Top Quilts and Goose Down Insulation
What is a top quilt? Well, generally speaking, a top quilt is exactly what it sounds like… a sleeping bag without a hood or backside. Deviating from a tried and true traditional design like a sleeping bag might seem counter intuitive to staying warm on those cold nights in the back country, but there is sound logic behind this evolution.
To better understand why a quilt makes sense, you must first understand how goose down insulation keeps us warm. Each ounce of premium quality down has millions of tiny filaments that interlock and overlap to create a protective layer of static air that is greatly inhibits the movement of heat. It is not the down fibers themselves, but the tiny pockets of air being trapped by the down that actually do the insulating. The more mature the goose down, the larger the clusters will be and the greater number of air pockets available for more efficient insulating. These larger clusters greatly improve loft, which is a key factor when determining insulating power. Because of its resilience of down insulation, you can scrunch it up or flatten it out, and all it takes is a good shake for it to fluff up and bounce back.
Premium goose down is approximately three times warmer per ounce than most synthetic insulation. Far less down is needed by weight than other insulation, which means a much lighter, more compact, and warmer product. Depending on use, synthetic insulation will sometimes begin to break down and separate over time. This can leave cold spots and a lesser temperature rating than when the bag was new. Conversely, goose down is known to continually reloft after many years of use. It also does a great job of conforming to the shape of the user. Goose down also has the ability to breathe, and to an extent, wick away perspiration.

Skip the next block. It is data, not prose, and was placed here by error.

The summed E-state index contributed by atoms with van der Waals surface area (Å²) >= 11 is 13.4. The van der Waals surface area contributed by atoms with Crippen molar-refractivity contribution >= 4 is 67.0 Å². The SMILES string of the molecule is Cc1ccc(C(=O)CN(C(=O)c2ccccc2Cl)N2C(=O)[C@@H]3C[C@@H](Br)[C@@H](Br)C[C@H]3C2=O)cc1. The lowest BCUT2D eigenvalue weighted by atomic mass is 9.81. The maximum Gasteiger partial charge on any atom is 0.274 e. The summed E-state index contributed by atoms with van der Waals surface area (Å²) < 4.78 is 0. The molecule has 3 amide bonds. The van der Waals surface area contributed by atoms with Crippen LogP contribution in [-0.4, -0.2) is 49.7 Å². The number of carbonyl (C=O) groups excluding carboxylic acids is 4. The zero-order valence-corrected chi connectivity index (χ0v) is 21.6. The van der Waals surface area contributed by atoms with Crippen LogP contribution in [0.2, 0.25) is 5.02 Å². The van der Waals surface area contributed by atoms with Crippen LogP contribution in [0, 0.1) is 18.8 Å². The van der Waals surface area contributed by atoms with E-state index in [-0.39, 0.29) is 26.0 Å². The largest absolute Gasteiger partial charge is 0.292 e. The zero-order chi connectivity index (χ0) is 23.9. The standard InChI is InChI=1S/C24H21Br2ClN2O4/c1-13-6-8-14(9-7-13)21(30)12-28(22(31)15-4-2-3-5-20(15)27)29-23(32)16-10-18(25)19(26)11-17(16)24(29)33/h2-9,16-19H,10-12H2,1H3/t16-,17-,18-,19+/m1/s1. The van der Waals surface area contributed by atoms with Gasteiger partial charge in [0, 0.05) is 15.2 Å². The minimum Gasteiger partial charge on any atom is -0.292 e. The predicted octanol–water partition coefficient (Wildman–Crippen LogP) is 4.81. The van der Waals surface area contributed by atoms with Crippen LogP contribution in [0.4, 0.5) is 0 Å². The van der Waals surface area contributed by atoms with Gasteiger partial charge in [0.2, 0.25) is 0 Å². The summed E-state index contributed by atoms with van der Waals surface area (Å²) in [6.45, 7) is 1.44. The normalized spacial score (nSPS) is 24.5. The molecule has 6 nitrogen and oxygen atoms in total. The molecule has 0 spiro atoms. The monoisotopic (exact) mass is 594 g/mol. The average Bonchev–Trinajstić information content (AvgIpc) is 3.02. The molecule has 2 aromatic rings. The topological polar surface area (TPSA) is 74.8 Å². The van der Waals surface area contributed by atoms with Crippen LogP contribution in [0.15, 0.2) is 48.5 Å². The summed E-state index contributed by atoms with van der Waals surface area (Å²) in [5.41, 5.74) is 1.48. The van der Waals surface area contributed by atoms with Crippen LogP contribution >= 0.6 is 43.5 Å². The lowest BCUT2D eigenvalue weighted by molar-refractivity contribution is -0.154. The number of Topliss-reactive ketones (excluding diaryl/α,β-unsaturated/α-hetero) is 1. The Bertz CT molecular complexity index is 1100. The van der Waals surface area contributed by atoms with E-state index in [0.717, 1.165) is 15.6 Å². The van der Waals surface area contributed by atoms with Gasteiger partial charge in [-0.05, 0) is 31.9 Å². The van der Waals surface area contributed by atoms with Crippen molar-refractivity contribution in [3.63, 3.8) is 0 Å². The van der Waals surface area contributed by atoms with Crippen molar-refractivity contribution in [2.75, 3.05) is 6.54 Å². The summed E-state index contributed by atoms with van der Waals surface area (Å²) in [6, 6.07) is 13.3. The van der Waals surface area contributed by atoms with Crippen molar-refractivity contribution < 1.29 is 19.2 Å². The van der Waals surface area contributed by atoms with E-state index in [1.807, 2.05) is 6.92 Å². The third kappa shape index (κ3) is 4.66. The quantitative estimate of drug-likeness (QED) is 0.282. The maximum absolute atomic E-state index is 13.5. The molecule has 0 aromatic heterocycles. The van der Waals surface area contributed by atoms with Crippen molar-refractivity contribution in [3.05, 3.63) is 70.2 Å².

So, using this understanding of down insulation, you might be beginning to understand why a quilt-style sleep system can work just was well, and sometimes better, than a traditional style sleeping bag. When you are lying in a sleeping bag, the weight of your body is greatly compressing whatever insulation is directly underneath you. This means virtually no loft. No loft means no warm pockets of air…which translates into a long night of shivering…Since the portion of the traditional sleeping bag that is underneath is just being compressed and is not really keeping you warm, why should it take up valuable space in your backpack? Answer: it shouldn’t. Another benefit of a top quilt to a hammock camper is that you can generally get by with a narrower model.
And so, the quilt was conceived.
Hammock camping has really embraced the concept of the top quilt. It is much easier to get into and out of a Top Quilt when sleeping in a hammock. This is especially useful during those occasional late night trips to the privy :)